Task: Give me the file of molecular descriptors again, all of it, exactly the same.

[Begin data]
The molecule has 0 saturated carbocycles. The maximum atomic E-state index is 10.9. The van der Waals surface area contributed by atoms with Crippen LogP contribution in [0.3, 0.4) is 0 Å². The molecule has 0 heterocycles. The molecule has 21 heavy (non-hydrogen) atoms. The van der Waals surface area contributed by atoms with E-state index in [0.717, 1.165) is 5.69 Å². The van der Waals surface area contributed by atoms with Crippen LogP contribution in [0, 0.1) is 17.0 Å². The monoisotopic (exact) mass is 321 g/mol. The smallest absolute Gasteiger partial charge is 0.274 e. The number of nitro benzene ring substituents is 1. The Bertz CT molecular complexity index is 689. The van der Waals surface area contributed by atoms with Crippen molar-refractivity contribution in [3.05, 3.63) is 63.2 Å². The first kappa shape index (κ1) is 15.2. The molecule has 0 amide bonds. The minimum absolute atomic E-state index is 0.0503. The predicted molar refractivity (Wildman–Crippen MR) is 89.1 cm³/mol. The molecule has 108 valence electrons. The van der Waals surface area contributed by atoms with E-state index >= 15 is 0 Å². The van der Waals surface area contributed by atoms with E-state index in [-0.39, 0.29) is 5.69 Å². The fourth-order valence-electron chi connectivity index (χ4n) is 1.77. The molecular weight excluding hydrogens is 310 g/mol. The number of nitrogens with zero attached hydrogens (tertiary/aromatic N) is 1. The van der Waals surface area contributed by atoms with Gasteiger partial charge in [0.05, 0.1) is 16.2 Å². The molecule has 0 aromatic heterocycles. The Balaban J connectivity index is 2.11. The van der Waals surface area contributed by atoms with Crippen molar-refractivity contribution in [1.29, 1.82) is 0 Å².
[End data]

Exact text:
The molecule has 0 saturated carbocycles. The maximum atomic E-state index is 10.9. The van der Waals surface area contributed by atoms with Crippen LogP contribution in [0.3, 0.4) is 0 Å². The molecule has 0 heterocycles. The molecule has 21 heavy (non-hydrogen) atoms. The van der Waals surface area contributed by atoms with E-state index in [0.717, 1.165) is 5.69 Å². The van der Waals surface area contributed by atoms with Crippen LogP contribution in [0, 0.1) is 17.0 Å². The monoisotopic (exact) mass is 321 g/mol. The smallest absolute Gasteiger partial charge is 0.274 e. The number of nitro benzene ring substituents is 1. The Bertz CT molecular complexity index is 689. The van der Waals surface area contributed by atoms with Crippen molar-refractivity contribution in [3.05, 3.63) is 63.2 Å². The first kappa shape index (κ1) is 15.2. The molecule has 0 amide bonds. The minimum absolute atomic E-state index is 0.0503. The predicted molar refractivity (Wildman–Crippen MR) is 89.1 cm³/mol. The molecule has 108 valence electrons. The van der Waals surface area contributed by atoms with E-state index >= 15 is 0 Å². The van der Waals surface area contributed by atoms with E-state index in [-0.39, 0.29) is 5.69 Å². The fourth-order valence-electron chi connectivity index (χ4n) is 1.77. The molecular weight excluding hydrogens is 310 g/mol. The number of nitrogens with zero attached hydrogens (tertiary/aromatic N) is 1. The van der Waals surface area contributed by atoms with Gasteiger partial charge in [0.05, 0.1) is 16.2 Å². The molecule has 0 aromatic heterocycles. The Balaban J connectivity index is 2.11. The van der Waals surface area contributed by atoms with Crippen molar-refractivity contribution in [1.29, 1.82) is 0 Å².